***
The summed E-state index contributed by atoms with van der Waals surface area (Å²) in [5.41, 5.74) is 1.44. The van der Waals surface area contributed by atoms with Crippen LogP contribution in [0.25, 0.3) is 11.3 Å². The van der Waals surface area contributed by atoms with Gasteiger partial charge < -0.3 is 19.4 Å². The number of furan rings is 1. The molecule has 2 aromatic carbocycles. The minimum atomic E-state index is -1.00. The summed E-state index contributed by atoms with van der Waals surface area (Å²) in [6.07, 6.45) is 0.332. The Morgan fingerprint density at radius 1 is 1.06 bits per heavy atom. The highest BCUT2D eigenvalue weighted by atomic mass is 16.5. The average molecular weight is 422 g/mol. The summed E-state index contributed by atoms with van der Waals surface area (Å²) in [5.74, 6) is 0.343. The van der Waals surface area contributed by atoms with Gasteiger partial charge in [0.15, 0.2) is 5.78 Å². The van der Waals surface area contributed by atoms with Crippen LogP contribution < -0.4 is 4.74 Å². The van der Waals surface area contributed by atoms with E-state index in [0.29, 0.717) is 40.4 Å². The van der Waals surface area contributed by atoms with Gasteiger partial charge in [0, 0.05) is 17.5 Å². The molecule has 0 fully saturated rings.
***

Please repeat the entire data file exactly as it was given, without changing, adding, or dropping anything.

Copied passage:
The summed E-state index contributed by atoms with van der Waals surface area (Å²) in [5.41, 5.74) is 1.44. The van der Waals surface area contributed by atoms with Crippen LogP contribution in [0.25, 0.3) is 11.3 Å². The van der Waals surface area contributed by atoms with Gasteiger partial charge < -0.3 is 19.4 Å². The number of furan rings is 1. The molecule has 2 aromatic carbocycles. The minimum atomic E-state index is -1.00. The summed E-state index contributed by atoms with van der Waals surface area (Å²) in [6.07, 6.45) is 0.332. The Morgan fingerprint density at radius 1 is 1.06 bits per heavy atom. The highest BCUT2D eigenvalue weighted by atomic mass is 16.5. The average molecular weight is 422 g/mol. The summed E-state index contributed by atoms with van der Waals surface area (Å²) in [5.74, 6) is 0.343. The van der Waals surface area contributed by atoms with Gasteiger partial charge in [0.15, 0.2) is 5.78 Å². The van der Waals surface area contributed by atoms with Crippen LogP contribution < -0.4 is 4.74 Å². The van der Waals surface area contributed by atoms with E-state index in [0.29, 0.717) is 40.4 Å². The van der Waals surface area contributed by atoms with Gasteiger partial charge in [0, 0.05) is 17.5 Å². The molecule has 0 fully saturated rings.